Look at the range—from indifference to mastery—and see where you or your children (or students) fall along the continuum. Also consider where you fall for certain tasks.


Competent. Likely to be striving for continual growth in that area or related areas, OR ready to move on to the next challenge

Sticking with it

Efforts to complete task even with mistakes or rough-draft outcomes with a commitment to keep at it, gain skill, achieve mastery

Willing to try

Efforts to complete task, satisfied with adequate achievement for short-term outcome (grade, token, privilege)

Easily discouraged

Tries but gives up at first setback, often before having had a chance to experience success or progress

Learned helplessness

Willing to make an effort but only with a great deal of support and attention; sense of being incapable (real or imagined)

Too afraid to try

Afraid of making a mistake, looking foolish, being embarrassed. (May be related to sensory issues: touch, noise, etc.)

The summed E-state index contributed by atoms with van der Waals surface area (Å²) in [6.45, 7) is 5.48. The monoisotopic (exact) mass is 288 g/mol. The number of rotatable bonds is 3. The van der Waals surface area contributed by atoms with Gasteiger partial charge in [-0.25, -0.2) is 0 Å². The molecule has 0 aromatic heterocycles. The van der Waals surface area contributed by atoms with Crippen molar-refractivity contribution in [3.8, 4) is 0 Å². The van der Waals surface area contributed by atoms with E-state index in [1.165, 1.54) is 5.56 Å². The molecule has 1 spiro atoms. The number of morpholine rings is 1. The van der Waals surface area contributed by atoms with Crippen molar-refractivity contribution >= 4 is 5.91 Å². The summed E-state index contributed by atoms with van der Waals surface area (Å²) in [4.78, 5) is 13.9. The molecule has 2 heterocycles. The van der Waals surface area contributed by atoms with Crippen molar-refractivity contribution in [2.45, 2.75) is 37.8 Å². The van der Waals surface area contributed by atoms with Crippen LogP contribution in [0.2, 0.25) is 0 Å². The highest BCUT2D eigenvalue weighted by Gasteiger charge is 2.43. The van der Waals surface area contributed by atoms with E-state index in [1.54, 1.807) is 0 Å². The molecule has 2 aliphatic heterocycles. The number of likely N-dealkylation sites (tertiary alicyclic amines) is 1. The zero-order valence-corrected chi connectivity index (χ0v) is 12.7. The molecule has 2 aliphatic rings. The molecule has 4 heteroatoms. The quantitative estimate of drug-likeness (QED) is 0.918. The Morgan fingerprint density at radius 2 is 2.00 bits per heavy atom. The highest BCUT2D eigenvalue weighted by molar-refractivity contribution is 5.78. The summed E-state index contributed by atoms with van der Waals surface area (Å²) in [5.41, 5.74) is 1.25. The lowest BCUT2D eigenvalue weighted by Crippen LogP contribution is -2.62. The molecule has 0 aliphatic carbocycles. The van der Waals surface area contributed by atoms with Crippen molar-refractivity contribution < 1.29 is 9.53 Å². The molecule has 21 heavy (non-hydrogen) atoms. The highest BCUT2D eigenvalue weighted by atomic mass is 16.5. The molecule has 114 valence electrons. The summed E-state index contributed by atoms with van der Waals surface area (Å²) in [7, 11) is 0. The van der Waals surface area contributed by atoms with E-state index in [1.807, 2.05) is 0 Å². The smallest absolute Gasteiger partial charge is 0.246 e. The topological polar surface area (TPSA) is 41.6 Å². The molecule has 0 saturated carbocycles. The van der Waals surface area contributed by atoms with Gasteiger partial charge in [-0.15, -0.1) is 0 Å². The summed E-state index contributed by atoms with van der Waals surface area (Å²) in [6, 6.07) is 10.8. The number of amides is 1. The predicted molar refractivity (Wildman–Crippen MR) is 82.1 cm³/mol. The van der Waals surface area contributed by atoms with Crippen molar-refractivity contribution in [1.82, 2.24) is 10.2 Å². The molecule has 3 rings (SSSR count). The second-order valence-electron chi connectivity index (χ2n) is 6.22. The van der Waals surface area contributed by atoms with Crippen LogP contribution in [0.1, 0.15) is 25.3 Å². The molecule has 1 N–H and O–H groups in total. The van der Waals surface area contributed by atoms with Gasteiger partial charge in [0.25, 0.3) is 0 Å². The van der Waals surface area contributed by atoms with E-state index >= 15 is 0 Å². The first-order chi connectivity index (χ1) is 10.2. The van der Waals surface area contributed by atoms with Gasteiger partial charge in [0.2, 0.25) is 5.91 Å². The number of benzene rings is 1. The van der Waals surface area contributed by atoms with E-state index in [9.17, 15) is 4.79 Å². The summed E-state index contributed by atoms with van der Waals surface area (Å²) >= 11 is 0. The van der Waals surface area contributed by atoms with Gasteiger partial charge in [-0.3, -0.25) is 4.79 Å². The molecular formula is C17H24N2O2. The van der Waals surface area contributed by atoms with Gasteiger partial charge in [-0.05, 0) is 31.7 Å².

Can reflect lack of interest or awareness. May also reflect sense of entitlement or power struggle (need to win, indifference to negative outcomes of refusal to participate or do the work). OR may be related to fear: Better to look bad than dumb.

Note: Perfectionism may be an issue in several of these categories. I’m also thinking of instances of recklessness, over-confidence, or even a sense of delusion; refusing to accept honest, helpful feedback. I also believe that we all have experiences along the entire continuum. Ideas welcome.

For those of us who live or work with children, how do we help them move toward mastery? 

What do we need to have in place (resources, climate, relationships, instruction, sensory accommodations, environment, etc.) to create a passion for learning and growth, or at least to overcome indifference, fear, and discouragement?

Click here to view or download PDF version.
Click here for legal and karmic considerations for using this material.